Before starting at the NAO, I always wondered what the structure of the ACA (Associate Chartered Accountant) course would be like. I thought it would be useful for you to find out about the key stages in becoming a qualified accountant. As with many Accountancy firms, the NAO has an internal exam policy in place. […]
Posted on April 1, 2016 by Louise McLeod
Before starting at the NAO, I always wondered what the structure of the ACA (Associate Chartered Accountant) course would be like. I thought it would be useful for you to find out about the key stages in becoming a qualified accountant.
As with many Accountancy firms, the NAO has an internal exam policy in place. There’s been a recent change to the NAO’s exam policy, so that throughout your training agreement you’ll have a total of six ‘credits’ (meaning you can resit up to six papers throughout the 15 exams).
The ACA course in a nutshell
- The first six exams you will sit are your certificate level exams, which are completed between September and December in your first year. These are computer based exams, which are mostly multiple choice. Results are received the next morning (usually around 5am).
- The next six are professional level exams which are sat between September and December of your second year.
- The advanced stage exams are sat in your third year, usually in November. Both professional and advanced level are written exams, with the results available about five weeks afterwards.
Your first year: Certificate level
The first exams you sit are the Accounting and Assurance exams. College starts in the second week after you join and you’ll be there for two weeks before sitting the exams. These exams are very challenging, and are definitely not to be underestimated – you must make sure you put plenty of work in from day one.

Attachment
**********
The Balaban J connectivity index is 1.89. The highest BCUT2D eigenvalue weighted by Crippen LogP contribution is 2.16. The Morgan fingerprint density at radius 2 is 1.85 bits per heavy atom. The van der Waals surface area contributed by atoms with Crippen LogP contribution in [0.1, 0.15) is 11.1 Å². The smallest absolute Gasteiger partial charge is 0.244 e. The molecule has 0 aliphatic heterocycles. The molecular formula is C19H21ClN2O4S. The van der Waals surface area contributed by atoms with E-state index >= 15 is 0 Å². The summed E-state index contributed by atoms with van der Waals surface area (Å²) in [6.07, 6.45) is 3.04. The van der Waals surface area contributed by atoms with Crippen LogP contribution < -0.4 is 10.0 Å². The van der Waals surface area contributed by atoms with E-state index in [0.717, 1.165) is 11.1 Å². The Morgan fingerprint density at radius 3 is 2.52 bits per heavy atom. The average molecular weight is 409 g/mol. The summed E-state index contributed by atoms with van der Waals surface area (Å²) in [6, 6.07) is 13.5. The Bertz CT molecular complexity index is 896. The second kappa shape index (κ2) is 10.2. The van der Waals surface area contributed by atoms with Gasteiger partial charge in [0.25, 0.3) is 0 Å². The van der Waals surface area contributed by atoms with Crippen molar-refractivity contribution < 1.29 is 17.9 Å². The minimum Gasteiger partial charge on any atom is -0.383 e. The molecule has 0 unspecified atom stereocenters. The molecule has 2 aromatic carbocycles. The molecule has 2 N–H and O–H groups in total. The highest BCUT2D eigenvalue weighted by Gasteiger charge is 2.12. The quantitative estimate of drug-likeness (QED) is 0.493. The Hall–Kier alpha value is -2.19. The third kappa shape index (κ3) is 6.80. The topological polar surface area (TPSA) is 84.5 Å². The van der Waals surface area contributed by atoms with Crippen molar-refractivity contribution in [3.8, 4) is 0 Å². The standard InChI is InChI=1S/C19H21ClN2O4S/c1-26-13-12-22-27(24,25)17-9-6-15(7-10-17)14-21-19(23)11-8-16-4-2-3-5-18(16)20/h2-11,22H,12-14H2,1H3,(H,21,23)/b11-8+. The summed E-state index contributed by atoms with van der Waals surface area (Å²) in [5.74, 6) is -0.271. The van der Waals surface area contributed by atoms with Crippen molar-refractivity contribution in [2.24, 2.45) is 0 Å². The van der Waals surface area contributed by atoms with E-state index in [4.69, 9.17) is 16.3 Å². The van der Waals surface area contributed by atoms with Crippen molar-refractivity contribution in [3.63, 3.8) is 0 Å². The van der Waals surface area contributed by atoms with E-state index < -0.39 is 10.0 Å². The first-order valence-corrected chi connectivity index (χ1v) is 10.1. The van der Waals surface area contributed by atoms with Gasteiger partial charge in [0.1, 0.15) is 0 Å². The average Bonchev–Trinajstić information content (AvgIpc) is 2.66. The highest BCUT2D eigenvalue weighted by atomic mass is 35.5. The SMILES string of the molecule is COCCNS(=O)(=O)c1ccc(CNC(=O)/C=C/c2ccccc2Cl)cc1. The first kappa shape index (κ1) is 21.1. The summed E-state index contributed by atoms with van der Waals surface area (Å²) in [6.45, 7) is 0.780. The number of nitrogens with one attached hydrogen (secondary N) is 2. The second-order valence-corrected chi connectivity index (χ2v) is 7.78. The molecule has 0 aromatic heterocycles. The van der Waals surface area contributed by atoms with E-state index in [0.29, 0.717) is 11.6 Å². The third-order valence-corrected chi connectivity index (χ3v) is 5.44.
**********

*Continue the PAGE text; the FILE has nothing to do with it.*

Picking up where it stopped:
College starts again in about a month’s time, where you will study Tax, and Law as a home study module. About a month after this you will be back in college to study Management Information, and Business and Finance as home study.
Three out of six of these certificate papers have to be passed first time. Any unused ‘credits’ are then carried forward to equal the total of six. By mid-December you will have completed the certificate level stage of the ICAEW (Institute of Chartered Accountancy in England and Wales) ACA route.
Your second year: Professional level
Professional level tuition starts the following spring, where you will go to college for Financial Accounting and Reporting, and Audit and Assurance modules. Tuition for the third module, Tax Compliance, is in July and mock exams are a couple of weeks later. You will start the revision phase of the study for the three exams in mid-August, and will be in college for three weeks before sitting the three exams in the September sitting.
After these exams, you will usually have just over a week back in work before you will start the tuition for the next three modules you will sit in December. These modules are Business Planning Tax, Business Strategy, and Financial Management. Three weeks will be spent in college for tuition, then there will be around four weeks back at work. After this, the revision phase starts and there are three weeks in college before the exams. After these six exams, you will then be part-qualified.
Your third year: Advanced stage
College starts back again in July/August time for the taught phase for the final three exams of the ACA: Corporate Reporting, Strategic Business Management, and the Case Study. These are your advance stage exams, which will be sat in November. Taught phase is around three weeks, and revision phase is three weeks from mid-October. Once these exams are all completed, you will be exam qualified.
Some final words of wisdom
The NAO gives about 2-3 days of paid study leave per exam sitting (e.g. 2-3 days for the September professional level exams), in addition to paid time off from work to attend college. However, it is expected that a lot of studying will be done outside of college and work. One of the benefits of the NAO is that they do not expect you to go into work on the evenings when you’re in college, or on the weekends after college either – the focus is purely on studying which definitely helps.
The main message I would say is that the exams are very difficult – by now you will have been through many exams but these will be some of the hardest you will have faced yet. Generally, NAO trainees continually score above the average ICAEW marks on all of their ACA exams. Hopefully this helps to clarify the structure of the training you will undergo with the NAO, which is the same between the Newcastle and London offices.
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